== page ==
PART III- Nitrates and their erratic chlorine demand can result in fecal coliform violations
Alumni Professor Emeritus
Department of Environmental Engineering & Science
Clemson University - Clemson, SC 29634-0919 USA
Editor's note: The following is the last in a series of articles summarizing the findings of a recent Clemson University study on aerated lagoons by its Department of Environmental Engineering and Science. The performance of aerated lagoon systems, as well as the diagnosis and remedies of their operational problems, are the focus of the series. Part 1 was on "Fluent BOD5-A misleading parameter for the performance of aerated lagoons treating municipal wastewaters." Part II focused on "Aerated lagoon effluents" and the "Control of algae." Today's installment will discuss "Nitrites and their impact on efflent chlorination." Two more technical papers are in the works and will be published by the author at a future date. They include "Aerated lagoon for secondary treatment" and "Nitrification in aerated lagoons and with intermittent sand filters." Complete text of the study findings may be found at the Clemson University website.
Chlorination of secondary treatment effluents is sometimes impaired by an immediate chlorine demand exerted by nitrites. Such a demand is erratic and can be so large as to prevent maintaining a chlorine residual regardless of the dosage. In most instances, the condition appears to be transitory and soon disappears. However, in some instances, especially in the case of aerated lagoons with long retention times, the condition lasts long enough to result in fecal coliform violations of the effluent discharge permit. Remedial measures to remedy the problem depend primarily on the understanding of the conditions that favor nitrite production.
During warm weather, some nitrification will occur in most aerated lagoon systems treating domestic wastewaters, especially if there is sufficient retention time in the aerobic regions of the system.
Nitrification (oxidation of ammonia to nitrate) is a two-step process:
- Under aerobic conditions (in the presence of oxygen), ammonia (NH3) is oxidized to nitrite (NO2) which in turn, is oxidized to nitrate (NO3). The first step, the oxidation of ammonia to nitrite, is the slowest step. Consequently, when nitrite is formed, it is rapidly oxidized to nitrate, resulting in a relatively low ambient concentration of nitrite (< 3-5 mg/L) being found in the effluent. The author has found no references in the literature of any circumstances under which nitrite accumulation could occur in the nitrification process. Of course, there could be specific compounds introduced by industrial discharges that would exert a differential toxicity on the organisms responsible for the two steps, thereby resulting in nitrite accumulation.
- When no oxygen is present in parts of the lagoon system, any nitrates that have been produced in those parts of the aerated lagoon system that have been aerobic are reduced to nitrogen gas, a process referred to as denitrification.
Unlike in nitrification, the second step appears to be the slowest step (Dawson and Murphy 1972), particularly if the carbon is limiting growth (Freedman 1999) or if the carbon source is complex (McCarty et al. 1969). Furthermore, it has been found that the second step, nitrite reduction, is inhibited by the presence of nitrates (Kornaros et al. 1996), and is more sensitive to oxygen (Koraros and Lyberatos 1998).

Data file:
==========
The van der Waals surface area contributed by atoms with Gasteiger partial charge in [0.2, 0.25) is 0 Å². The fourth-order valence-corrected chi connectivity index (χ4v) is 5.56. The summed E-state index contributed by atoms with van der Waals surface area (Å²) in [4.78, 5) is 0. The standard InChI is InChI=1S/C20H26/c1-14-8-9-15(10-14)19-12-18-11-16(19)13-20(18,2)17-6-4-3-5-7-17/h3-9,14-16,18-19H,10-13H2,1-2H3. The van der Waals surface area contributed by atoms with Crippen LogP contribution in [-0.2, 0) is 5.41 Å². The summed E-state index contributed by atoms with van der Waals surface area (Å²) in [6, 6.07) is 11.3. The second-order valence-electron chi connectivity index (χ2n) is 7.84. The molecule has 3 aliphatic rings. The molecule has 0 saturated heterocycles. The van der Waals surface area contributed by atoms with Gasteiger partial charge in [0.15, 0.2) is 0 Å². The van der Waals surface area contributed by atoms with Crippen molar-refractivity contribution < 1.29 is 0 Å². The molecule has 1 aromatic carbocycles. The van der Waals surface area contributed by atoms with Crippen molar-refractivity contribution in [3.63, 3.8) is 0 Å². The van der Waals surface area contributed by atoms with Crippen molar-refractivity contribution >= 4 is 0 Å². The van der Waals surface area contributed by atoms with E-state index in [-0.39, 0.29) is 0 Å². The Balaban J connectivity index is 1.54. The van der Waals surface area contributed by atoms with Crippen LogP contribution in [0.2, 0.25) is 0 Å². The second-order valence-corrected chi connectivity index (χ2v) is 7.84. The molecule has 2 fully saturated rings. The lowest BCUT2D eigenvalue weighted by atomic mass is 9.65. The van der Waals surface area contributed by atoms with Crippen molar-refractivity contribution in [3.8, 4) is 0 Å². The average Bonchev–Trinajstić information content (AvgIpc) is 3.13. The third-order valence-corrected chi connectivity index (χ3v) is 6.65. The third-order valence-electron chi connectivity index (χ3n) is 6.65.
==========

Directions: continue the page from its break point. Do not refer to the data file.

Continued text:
Since the second step is the slowest step, nitrite accumulates in larger concentrations. Effluent concentrations as high as 15 mg/L (as nitrite nitrogen) or more have been found aerated lagoons (verbal communications).
When chlorine is added to effluents with nitrites but with little ammonium nitrogen (NH4+-N), the chlorine reacts as free chlorine and is removed quickly by a chemical reaction with the nitrites, thereby increasing significantly the amount of chlorine that must be used to meet the required limit of coliform concentration. Each mg/L of nitrite nitrogen reacts with 5 mg/L of chlorine. Thus, a nitrite concentration of only 10 mg/L will exert a chlorine demand of about 50 mg/L.
Adding ammonia may help counteract the effect
It has been shown, however, that when chlorine is added to effluents with nitrites and with a high concentration of ammonium ion (>20 mg/L), the chlorine reacts preferentially with the ammonium ion forming chloramines (Phoenix 1995). This suggests that, if insufficient ammonium is already present in the effluent, the chlorine demand exerted by effluent nitrites can be minimized by adding ammonia along with chlorine in a well-mixed chlorine contact basin. Chloramines, while effective as disinfectants, will not react with nitrites.
When the condition of excessive nitrites in the effluent of an aerated lagoon persists, the best remedy is to attempt to nitrify the nitrites to nitrates by ensuring a completely aerobic environment (all aerators on all the time) along with the presences of sufficient alkalinity to support rapid nitrification. When cooler weather intervenes, nitrification diminishes and eventually the inventory of nitrites will disappear.
For more information, contact the author at firstname.lastname@example.org or 864-656-5575 or access the website at www.clemson.edu/ees/Rich/technotes.
Edited by Joyce Jungclaus, Editor, Public Works Online